Nalbandian's anger is also shaped by her experience at the 55th anniversary of Israeli independence in 2003. Each year, the government selects 12 torchbearers to light torches in honor of their contributions to the country. Nalbandian was among those selected in 2003. She was honored for her service as a senior nurse at Jerusalem's Hadassah Hospital during the Second Intifada.
The Israeli government did not expect that Nalbandian would make mention of her own story of coming from a family of survivors of the Armenian genocide at the ceremony, which takes place at Mount Herzl in Jerusalem each year.
Three days before the ceremony, Nalbandian recited her prepared speech at the rehearsal. She described herself as "a third-generation survivor of the Armenian genocide, which took place in 1915." Later that afternoon, at a luncheon taking place at the Knesset, the Israeli Parliament, two government officials approached her. They explained that the Turkish embassy was very angry and alarmed that an Israeli citizen would be making comments recognizing the genocide at an official ceremony.
Nalbandian was forced to modify her speech. She experienced pressure from some members within her community as well, who insisted she not modify her words. At the end, Nalbandian decided to play a balancing act. "I was chosen as a nurse. I was not representing Armenians. I was representing 5,000 workers of the Hadassah." On the day of the celebrations, she adjusted some words and shared her story as a third-generation of "a nation that saw sorrow" without explicitly making mention of the genocide.
Nalbandian still has the two pamphlets from the celebrations -- the one with her originally planned speech and the second version. The Israeli government did away with the 4,000 pamphlets that were produced with the original version to avoid a diplomatic crisis, she explained.
The decision continues to anger her. "A nation that has suffered must be so human [enough] to feel with other nations that suffered too," she said. "What if the rest of the world behaved this way in the face of Holocaust survivors? Shame on Israel for not giving me the right to share my story only for diplomatic and political gain. This is humanity?"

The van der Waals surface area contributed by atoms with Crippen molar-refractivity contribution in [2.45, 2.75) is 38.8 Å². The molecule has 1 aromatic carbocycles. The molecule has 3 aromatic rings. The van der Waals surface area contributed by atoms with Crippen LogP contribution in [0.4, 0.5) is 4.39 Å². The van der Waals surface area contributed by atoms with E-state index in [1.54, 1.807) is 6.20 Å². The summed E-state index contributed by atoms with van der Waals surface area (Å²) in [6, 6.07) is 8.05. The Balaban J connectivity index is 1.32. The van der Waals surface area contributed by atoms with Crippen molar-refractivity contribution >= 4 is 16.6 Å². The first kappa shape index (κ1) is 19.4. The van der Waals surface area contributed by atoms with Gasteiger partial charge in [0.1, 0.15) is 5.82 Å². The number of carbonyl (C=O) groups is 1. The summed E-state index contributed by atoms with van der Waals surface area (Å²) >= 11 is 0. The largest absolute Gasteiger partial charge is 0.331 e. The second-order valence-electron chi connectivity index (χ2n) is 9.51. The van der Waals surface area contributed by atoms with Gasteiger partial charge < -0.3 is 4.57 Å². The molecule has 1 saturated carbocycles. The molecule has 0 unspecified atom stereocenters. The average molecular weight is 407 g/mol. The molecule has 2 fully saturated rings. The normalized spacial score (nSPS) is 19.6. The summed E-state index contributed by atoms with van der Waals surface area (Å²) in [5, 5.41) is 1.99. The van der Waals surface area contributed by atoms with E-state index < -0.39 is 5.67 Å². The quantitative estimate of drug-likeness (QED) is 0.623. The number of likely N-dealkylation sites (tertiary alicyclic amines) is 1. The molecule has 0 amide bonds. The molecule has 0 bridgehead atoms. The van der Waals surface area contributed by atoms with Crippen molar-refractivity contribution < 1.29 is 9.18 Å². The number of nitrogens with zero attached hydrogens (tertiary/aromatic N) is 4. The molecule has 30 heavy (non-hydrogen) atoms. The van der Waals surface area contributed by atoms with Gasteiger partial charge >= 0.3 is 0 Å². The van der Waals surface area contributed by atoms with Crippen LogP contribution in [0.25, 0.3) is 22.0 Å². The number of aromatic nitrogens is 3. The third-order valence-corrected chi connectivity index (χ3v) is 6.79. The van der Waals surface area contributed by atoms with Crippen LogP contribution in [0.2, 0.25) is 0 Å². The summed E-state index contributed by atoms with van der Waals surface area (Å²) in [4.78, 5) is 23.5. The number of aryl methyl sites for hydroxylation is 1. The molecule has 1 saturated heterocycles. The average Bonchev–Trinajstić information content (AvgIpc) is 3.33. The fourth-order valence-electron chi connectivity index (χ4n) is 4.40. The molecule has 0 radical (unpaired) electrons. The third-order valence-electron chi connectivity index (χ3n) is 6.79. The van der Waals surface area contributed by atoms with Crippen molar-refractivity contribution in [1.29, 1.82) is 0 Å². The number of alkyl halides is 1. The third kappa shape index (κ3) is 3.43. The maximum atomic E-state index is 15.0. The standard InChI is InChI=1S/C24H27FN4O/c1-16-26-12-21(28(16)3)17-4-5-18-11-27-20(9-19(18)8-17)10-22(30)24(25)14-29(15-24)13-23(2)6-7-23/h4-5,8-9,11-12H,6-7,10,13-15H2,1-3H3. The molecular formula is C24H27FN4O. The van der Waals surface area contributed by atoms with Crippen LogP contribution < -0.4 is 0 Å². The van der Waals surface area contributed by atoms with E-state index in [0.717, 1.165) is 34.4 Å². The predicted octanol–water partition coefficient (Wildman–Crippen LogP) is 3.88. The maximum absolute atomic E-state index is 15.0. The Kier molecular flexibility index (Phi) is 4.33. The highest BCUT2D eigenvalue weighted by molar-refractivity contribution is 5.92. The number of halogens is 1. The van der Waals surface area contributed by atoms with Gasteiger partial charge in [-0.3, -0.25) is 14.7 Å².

From a Jewish religious perspective, says Rabbi Rachel Kahn-Troster, the executive director of Rabbis for Human Rights-North America, denial is unacceptable. "The experience of compassion is so important in the Bible ... given the Jewish experience in Egypt. Our experience -- the Jewish historical experience -- teaches us to have compassion for others with similar experiences."
And yet for many Jews, she explained, "Talking about the Armenian genocide as one of many genocides is difficult ... Part of how we cope is viewing the Holocaust as a unique event."
Nonetheless, Kahn-Troster said, Jews must acknowledge the Armenian genocide and understand that the Holocaust was not the first genocide in human history. "The whole message of 'never again' is very important to the Jewish community. And there is an obligation to understand the first genocide of the 20th century. The philosophy has no teeth otherwise," she said. "We shouldn't be afraid to say it happened just because geopolitical reasons prevent us from doing so."
In Israel, there have been some efforts to induce a change in official policy. For more than six years now, members of the left-wing Meretz Party have been working for a Knesset decision on the issue. "Meretz has always supported the Israeli recognition of the Armenian genocide. There were never any controversies on the subject among us on this issue," said Yossi Sarid, a former leader of the party. However, the party's efforts have yet to bear fruit. "As far as I know, even now, there is no majority for recognition, in spite [of] the deterioration of bilateral relations between Israel and Turkey," he said.